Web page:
• Systemic chemotherapy is the mainstay of treatment.
  • Administered as induction (neoadjuvant) chemotherapy, and additional chemotherapy after local control
  • Regimens include vincristine, doxorubicin, cyclophosphamide, and dactinomycin.

Local treatment

  • Surgical excision:
    • Preferred management method of primary tumor site
    • Goal: limb salvage and minimal disfigurement
  • Radiation therapy: Use if surgery is not feasible.
Ewing sarcoma surgery

Ewing sarcoma:
a: Axial section of noncontrast CT scan showing Ewing sarcoma of the right clavicle
b: Photograph showing the resected right clavicle with tumor in situ

Image: “Ewing’s sarcoma of the right clavicle” by Department of Orthopaedics, All India Institute of Medical Sciences, Dr. B. R. A. Institute Rotary Cancer Hospital, Delhi, India. License: CC BY 2.0


  • Overall 5-year survival is > 70%.
  • Complete initial response to chemotherapy imparts a better prognosis.

Differential Diagnosis

  • Osteosarcoma: a malignant bone tumor characterized by the production of immature bone. Osteosarcoma is most common in children and young adults. Presentation includes pain, swelling, palpable mass, and pathologic fracture. Diagnosis is suspected on imaging and confirmed with tissue biopsy. Management includes surgical resection and systemic chemotherapy.
  • Chondrosarcoma: malignant bone tumor of cartilage producing cells. Chondrosarcoma is most common in older adults and usually presents as a slowly growing mass associated with dull, achy pain. Diagnosis is based on imaging and biopsy, and treatment is wide surgical excision.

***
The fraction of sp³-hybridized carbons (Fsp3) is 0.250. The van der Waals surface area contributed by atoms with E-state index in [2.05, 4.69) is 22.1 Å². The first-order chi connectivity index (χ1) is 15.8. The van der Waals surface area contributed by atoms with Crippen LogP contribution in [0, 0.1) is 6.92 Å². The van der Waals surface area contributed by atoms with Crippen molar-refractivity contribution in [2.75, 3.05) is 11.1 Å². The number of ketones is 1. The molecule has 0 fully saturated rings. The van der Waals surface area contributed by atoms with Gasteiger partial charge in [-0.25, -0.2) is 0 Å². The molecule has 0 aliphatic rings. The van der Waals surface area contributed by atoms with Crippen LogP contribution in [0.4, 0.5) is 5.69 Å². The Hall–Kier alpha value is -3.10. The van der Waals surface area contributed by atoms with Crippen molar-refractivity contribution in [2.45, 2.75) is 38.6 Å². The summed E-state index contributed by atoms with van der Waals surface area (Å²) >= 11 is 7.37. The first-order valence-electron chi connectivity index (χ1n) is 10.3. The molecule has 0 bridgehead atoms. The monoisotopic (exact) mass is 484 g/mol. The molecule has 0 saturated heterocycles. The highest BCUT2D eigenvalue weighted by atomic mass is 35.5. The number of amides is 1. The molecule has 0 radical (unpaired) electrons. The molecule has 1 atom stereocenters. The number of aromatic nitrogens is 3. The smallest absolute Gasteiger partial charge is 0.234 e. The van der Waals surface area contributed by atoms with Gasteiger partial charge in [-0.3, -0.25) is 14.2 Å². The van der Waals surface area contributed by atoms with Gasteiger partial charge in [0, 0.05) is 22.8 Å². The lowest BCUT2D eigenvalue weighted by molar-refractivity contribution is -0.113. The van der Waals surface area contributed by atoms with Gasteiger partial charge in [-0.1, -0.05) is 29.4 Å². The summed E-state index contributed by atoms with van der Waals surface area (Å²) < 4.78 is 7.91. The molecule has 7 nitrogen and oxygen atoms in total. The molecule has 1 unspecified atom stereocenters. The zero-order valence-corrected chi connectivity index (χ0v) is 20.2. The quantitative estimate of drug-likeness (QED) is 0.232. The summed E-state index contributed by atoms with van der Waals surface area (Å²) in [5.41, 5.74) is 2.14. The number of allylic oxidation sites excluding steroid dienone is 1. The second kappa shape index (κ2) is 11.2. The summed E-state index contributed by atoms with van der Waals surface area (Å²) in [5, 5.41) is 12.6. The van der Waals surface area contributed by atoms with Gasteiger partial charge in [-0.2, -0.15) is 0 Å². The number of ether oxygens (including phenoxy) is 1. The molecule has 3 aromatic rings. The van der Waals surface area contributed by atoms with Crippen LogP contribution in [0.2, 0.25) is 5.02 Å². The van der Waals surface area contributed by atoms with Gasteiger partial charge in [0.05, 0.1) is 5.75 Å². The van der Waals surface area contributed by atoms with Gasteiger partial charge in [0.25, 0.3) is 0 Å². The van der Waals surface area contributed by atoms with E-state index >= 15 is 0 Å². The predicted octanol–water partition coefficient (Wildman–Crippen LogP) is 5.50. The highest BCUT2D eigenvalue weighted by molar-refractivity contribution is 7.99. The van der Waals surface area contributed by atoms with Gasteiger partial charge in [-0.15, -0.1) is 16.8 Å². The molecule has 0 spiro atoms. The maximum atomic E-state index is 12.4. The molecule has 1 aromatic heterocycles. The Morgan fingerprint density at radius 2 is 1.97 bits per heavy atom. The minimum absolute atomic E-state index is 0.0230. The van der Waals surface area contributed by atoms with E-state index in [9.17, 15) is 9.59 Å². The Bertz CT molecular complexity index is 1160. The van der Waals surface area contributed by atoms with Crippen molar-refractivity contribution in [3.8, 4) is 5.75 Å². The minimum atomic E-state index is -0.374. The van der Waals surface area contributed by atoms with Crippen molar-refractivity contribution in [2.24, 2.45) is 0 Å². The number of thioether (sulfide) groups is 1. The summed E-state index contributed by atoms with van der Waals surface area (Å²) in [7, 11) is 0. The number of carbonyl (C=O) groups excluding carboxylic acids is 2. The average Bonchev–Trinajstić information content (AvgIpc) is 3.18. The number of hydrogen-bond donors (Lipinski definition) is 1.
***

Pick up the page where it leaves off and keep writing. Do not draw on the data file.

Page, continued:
• Bone metastasis: metastatic bone lesions from primary cancers arising at other sites (commonly prostate, breast, and lung). Presentation includes bone pain, pathologic fracture, and constitutional symptoms. Diagnosis is made based on clinical history and imaging. Treatment includes systemic chemotherapy as well as supportive measures aimed at minimizing pain and pathologic fractures.
  • Benign bone tumors: more common than malignant bone tumors; may present the risk of malignant transformation. Benign bone tumors include enchondroma, osteochondroma, nonossifying fibroma, chondroblastoma, osteoid osteoma, osteoblastoma, periosteal chondroma, giant cell tumor, and chondromyxoid fibroma, among others.
  • Osteomyelitis: bone infection most commonly due to pyogenic bacteria in the setting of orthopedic injury, or chronic nonhealing wound eroding into bone. Presentation includes localized pain, signs of inflammation/infection, and fever. Osteomyelitis can progress to sepsis and limb loss. Treatment is aggressive antibiotic therapy with or without surgical debridement.
  • Orthopedic injury: strain, sprain, growing pain, fracture, etc. are precipitating events that bring bony tumors to clinical attention. However, a more innocent injury or process may be to blame when considering the possibility of bony neoplasm. Orthopedic injury is characterized by localized pain, inflammation, and/or swelling. Diagnosis is usually made clinically and management is supportive.


  1. DeLaney T.F., Hornicek F.J., Bahrami A. (2020). Ewing sarcoma family of tumors. Retrieved March 17, 2021, from https://www.uptodate.com/contents/clinical-presentation-staging-and-prognostic-factors-of-the-ewing-sarcoma-family-of-tumors
  2. Gerbhardt M.C., Dubois S.G. (2020). Treatment of the Ewing sarcoma family of tumors. Retrieved March 17, 2021, from https://www.uptodate.com/contents/treatment-of-the-ewing-sarcoma-family-of-tumors
  3. Kasper, D., Fauci, A., Hauser, S., Longo, D., Jameson, J., Loscalzo, J. (2012). Harrison’s principles of internal medicine (18th edition.). New York: McGraw Hill Education.
  4. Robbins and Cotran Pathologic Basis of Disease. (2015). 9th Edition. p.1197-1203.
  5. Shaikh H. (2020). Ewing Sarcoma. Retrieved February 26, 2021, from https://www.statpearls.com/articlelibrary/viewarticle/21419/